The Center for Retirement Research estimates that about half of U.S. workers might not have enough savings to maintain their standard of living after they retire. So, the obvious thing to do after being freed from child-rearing obligations is to put more money into an employer retirement plan. But 401(k) saving increases only modestly after the kids leave home, according a study by the Center comparing empty-nesters with parents whose kids are still living at home.
The Center’s researchers confirmed this finding using two separate sources of data on married households’ finances. One was a University of Michigan survey of nearly 2,500 households in which the man was over age 50, with financially independent offspring defined as those who are no longer living at home and, if they are college students, have not attended school continuously. The other was U.S. Census data on more than 40,000 adult households of all ages, with independence defined simply as over age 23. …Learn More
This problem was aggravated, according to a new study, when older workers started claiming their Social Security benefits sooner after the earnings test was lifted in 2000 for those who reach the program’s full retirement age.
The earnings test withholds benefits from older workers earning more than a specified amount – the withheld benefits are returned later, in the form of an increase in monthly Social Security checks. But the earnings test is, nevertheless, often viewed as a tax in the mistaken belief that these benefits are never restored.
Researchers at the U.S. Treasury Department and the University of California at Irvine found that people reacted in one of two ways to lifting the earnings test, both based on the misperception it’s a tax. One response was to work longer – as Congress intended – under the logic that benefits would no longer be unduly “taxed” after workers entered their late 60s. The second and more common response was to claim benefits earlier than one would have prior to the policy change, when workers perceived that delayed claiming was the way to avoid this “tax.”
The earnings test remains in place for beneficiaries younger than the full retirement age – 66 for most boomers. However, the researchers analyzed a broader age range of workers – 62 to 70; even those who haven’t yet reached their full retirement age might change their behavior in anticipation they will soon reach it, and the test will no longer apply to them.
Earlier claiming by men and women, which results in smaller monthly Social Security checks, has fallen especially hard on elderly widows. After a husband dies, the two benefit checks coming into the house are reduced to one. Although widows receive the larger of the couple’s two checks – typically the husband’s – it may not be sufficient to maintain her standard of living. …Learn More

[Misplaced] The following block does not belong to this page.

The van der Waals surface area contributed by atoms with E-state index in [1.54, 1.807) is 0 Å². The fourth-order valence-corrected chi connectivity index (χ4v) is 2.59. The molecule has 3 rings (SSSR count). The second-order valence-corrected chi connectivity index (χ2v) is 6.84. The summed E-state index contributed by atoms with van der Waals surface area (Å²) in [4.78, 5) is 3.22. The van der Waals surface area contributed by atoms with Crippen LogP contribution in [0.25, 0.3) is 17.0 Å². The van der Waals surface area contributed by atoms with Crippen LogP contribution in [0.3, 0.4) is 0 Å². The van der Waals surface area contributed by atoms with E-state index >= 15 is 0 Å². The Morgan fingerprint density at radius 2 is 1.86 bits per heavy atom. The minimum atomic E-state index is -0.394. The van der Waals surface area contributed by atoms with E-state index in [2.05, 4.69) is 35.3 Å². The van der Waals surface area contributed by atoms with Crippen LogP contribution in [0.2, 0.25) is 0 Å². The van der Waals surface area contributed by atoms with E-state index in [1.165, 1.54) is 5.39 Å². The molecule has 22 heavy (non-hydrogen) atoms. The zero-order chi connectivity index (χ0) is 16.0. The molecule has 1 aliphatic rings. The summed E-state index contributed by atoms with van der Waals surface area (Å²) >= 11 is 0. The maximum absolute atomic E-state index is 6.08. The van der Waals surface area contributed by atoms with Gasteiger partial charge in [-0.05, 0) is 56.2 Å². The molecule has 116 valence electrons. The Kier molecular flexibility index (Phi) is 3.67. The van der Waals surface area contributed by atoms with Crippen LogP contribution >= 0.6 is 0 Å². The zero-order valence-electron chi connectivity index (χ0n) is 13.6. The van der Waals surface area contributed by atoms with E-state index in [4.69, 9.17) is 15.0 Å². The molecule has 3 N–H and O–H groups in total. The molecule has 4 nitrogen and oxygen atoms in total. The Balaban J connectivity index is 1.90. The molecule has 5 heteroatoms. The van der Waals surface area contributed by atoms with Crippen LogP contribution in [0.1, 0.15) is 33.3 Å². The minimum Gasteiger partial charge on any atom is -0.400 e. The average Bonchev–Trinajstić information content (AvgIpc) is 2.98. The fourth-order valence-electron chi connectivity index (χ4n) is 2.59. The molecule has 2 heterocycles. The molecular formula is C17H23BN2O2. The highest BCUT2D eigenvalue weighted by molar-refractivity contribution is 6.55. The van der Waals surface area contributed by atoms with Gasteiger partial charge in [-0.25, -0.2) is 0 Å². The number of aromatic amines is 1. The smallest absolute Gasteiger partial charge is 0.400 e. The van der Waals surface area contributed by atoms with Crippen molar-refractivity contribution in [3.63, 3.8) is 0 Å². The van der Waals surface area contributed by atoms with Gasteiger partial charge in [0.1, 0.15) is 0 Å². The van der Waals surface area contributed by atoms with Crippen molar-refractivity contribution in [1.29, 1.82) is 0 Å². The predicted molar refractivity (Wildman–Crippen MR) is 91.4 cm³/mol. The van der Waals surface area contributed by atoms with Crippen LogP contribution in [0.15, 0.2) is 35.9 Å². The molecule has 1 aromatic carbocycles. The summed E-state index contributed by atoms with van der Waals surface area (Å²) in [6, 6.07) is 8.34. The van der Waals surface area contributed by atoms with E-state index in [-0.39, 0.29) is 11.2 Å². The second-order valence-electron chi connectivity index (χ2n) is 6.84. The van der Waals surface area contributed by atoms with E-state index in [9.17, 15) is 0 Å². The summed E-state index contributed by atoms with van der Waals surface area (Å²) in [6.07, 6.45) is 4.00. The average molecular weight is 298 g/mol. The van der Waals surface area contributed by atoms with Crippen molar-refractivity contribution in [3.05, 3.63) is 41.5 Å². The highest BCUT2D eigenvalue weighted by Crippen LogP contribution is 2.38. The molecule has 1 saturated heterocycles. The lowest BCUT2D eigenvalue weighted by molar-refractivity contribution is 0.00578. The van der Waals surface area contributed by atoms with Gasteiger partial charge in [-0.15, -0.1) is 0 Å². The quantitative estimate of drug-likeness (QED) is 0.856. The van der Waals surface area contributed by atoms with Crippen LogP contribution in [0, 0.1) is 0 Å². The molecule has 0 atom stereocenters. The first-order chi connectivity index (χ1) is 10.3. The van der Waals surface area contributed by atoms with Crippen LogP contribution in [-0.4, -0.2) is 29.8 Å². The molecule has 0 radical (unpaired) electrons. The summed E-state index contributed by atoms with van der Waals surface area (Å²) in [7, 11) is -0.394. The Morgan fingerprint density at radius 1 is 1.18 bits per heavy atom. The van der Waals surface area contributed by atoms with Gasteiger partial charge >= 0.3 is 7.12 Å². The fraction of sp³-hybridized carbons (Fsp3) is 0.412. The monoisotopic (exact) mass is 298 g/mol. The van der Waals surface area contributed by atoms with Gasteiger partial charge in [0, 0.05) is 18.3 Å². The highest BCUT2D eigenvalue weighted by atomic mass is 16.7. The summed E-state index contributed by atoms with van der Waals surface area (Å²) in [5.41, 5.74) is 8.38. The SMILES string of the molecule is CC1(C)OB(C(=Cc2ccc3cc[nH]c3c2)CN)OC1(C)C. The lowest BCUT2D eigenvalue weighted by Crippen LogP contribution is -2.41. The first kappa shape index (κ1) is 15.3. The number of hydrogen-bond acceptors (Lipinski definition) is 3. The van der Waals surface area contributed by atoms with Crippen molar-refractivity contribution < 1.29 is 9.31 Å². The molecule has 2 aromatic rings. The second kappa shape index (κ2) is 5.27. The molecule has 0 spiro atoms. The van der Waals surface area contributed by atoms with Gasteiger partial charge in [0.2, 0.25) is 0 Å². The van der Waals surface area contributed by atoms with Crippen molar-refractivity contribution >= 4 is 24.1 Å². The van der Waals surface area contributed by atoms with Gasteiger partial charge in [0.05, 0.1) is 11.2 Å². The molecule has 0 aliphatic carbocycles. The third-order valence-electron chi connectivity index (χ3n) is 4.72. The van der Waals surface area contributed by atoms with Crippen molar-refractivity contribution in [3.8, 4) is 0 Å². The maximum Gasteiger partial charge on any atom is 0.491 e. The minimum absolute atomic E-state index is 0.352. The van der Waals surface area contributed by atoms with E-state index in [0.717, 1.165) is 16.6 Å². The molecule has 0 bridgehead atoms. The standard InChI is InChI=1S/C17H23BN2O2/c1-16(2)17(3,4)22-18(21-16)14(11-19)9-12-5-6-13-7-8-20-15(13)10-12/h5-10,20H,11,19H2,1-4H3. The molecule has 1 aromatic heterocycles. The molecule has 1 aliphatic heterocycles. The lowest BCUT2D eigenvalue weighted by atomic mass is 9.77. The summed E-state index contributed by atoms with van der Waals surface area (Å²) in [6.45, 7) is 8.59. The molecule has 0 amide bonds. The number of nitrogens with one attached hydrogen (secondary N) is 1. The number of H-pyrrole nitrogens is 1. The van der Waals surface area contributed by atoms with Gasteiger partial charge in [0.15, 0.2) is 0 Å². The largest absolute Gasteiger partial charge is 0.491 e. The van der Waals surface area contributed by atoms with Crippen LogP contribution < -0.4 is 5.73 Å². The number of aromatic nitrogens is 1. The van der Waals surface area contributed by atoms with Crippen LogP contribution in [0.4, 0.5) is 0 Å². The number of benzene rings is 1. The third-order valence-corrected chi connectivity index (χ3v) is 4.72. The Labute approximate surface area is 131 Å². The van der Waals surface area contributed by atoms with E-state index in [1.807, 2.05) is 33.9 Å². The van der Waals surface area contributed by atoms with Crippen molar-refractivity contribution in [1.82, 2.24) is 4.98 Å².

Over the long Christmas holiday, I got a sneak preview of what retirement could be like. Frankly, it was a little boring.
I fully appreciate that most workers don’t have the perk provided by my employer, Boston College, which gives us generous time off between Christmas and New Year’s. By cashing in a few unused vacation days prior to Christmas, I was able to string together 16 glorious days off.
It felt like a lifetime.
After cleaning off my desk, running long-neglected errands, reading a book about the sinking of the Lusitania, wrapping gifts, stocking the pantry, going to a holiday party, exercising at the gym, seeing most of the 2015 Oscar contenders at local cinemas, and getting together with friends, I still struggled to fill my days. It’s even more challenging when the winter cold descends.
I’m developing a better understanding of why some people continue working well into their 60s, even 70s. Research covered in our prior blog posts shows that older workers are more likely to delay their retirement if they have more education. That’s because their jobs are often interesting. I’m a good example – blogging usually doesn’t feel like work. This is much different than trying to continue in increasingly difficult physical work, such as waitressing or working on an assembly line.
At age 58, my growing anxiety about retirement is in stark contrast to my husband’s anticipation that his rapidly approaching retirement – he’s 62 – will be nirvana. After three decades pouring his heart and soul into teaching high school biology in inner-city Boston, he relishes the prospect of a stress-free retirement collecting his pension. I’ve encouraged him to think about how he will be spending his winter days in retirement when activity becomes more important than the relaxation he craves in his time off now. …Learn More
In the 1960s and 1970s, the baby boom generation had a reputation for breaking down societal norms for behavior – and they’re at it again.
Between 1990 and 2010, the rate of individuals over age 50 who become newly divorced in a year doubled to more than 10 people affected per 1,000 married people, according to Susan Brown, a sociologist at Bowling Green State University. Studies by Brown and others are emerging that show this important trend of “gray divorce” is having negative consequences for baby boomers’ financial security in old age.
“Individuals who go through gray divorce are considerably economically disadvantaged, and they are a growing demographic group,” Brown said. She estimates nearly 650,000 people over 50 were involved in divorces in 2010 alone. …Learn More